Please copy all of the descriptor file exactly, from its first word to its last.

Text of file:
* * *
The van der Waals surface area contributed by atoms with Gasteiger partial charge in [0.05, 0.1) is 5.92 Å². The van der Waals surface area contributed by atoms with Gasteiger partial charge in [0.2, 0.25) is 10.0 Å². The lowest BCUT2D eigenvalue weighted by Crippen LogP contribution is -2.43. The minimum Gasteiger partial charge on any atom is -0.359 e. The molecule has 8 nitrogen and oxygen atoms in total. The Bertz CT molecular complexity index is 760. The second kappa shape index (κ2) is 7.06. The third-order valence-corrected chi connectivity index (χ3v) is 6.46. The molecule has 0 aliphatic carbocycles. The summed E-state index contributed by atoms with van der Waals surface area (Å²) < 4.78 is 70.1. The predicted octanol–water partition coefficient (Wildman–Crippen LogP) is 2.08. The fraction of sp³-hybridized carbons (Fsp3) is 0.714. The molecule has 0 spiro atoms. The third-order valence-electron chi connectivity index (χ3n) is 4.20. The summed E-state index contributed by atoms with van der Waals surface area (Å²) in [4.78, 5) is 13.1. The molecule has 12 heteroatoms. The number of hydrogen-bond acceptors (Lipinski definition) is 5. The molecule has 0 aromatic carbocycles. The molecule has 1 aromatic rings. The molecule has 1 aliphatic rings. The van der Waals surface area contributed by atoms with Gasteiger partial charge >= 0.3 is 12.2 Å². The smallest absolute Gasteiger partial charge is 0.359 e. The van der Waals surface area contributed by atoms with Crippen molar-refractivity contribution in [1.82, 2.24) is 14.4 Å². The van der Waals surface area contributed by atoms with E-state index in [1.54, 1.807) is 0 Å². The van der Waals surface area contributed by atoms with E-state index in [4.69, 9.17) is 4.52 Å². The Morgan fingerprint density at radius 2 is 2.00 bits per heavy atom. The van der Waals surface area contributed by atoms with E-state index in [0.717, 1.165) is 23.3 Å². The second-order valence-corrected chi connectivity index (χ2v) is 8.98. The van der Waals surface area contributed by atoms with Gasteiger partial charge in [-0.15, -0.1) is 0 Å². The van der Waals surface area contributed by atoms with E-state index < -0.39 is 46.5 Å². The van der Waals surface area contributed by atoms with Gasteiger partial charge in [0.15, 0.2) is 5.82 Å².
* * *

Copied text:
The van der Waals surface area contributed by atoms with Gasteiger partial charge in [0.05, 0.1) is 5.92 Å². The van der Waals surface area contributed by atoms with Gasteiger partial charge in [0.2, 0.25) is 10.0 Å². The lowest BCUT2D eigenvalue weighted by Crippen LogP contribution is -2.43. The minimum Gasteiger partial charge on any atom is -0.359 e. The molecule has 8 nitrogen and oxygen atoms in total. The Bertz CT molecular complexity index is 760. The second kappa shape index (κ2) is 7.06. The third-order valence-corrected chi connectivity index (χ3v) is 6.46. The molecule has 0 aliphatic carbocycles. The summed E-state index contributed by atoms with van der Waals surface area (Å²) < 4.78 is 70.1. The predicted octanol–water partition coefficient (Wildman–Crippen LogP) is 2.08. The fraction of sp³-hybridized carbons (Fsp3) is 0.714. The molecule has 0 spiro atoms. The third-order valence-electron chi connectivity index (χ3n) is 4.20. The summed E-state index contributed by atoms with van der Waals surface area (Å²) in [4.78, 5) is 13.1. The molecule has 12 heteroatoms. The number of hydrogen-bond acceptors (Lipinski definition) is 5. The molecule has 0 aromatic carbocycles. The molecule has 1 aromatic rings. The molecule has 1 aliphatic rings. The van der Waals surface area contributed by atoms with Gasteiger partial charge >= 0.3 is 12.2 Å². The smallest absolute Gasteiger partial charge is 0.359 e. The van der Waals surface area contributed by atoms with Crippen molar-refractivity contribution in [1.82, 2.24) is 14.4 Å². The van der Waals surface area contributed by atoms with E-state index in [1.54, 1.807) is 0 Å². The van der Waals surface area contributed by atoms with E-state index in [4.69, 9.17) is 4.52 Å². The Morgan fingerprint density at radius 2 is 2.00 bits per heavy atom. The van der Waals surface area contributed by atoms with E-state index in [0.717, 1.165) is 23.3 Å². The second-order valence-corrected chi connectivity index (χ2v) is 8.98. The van der Waals surface area contributed by atoms with Gasteiger partial charge in [-0.15, -0.1) is 0 Å². The van der Waals surface area contributed by atoms with E-state index < -0.39 is 46.5 Å². The van der Waals surface area contributed by atoms with Gasteiger partial charge in [0.15, 0.2) is 5.82 Å².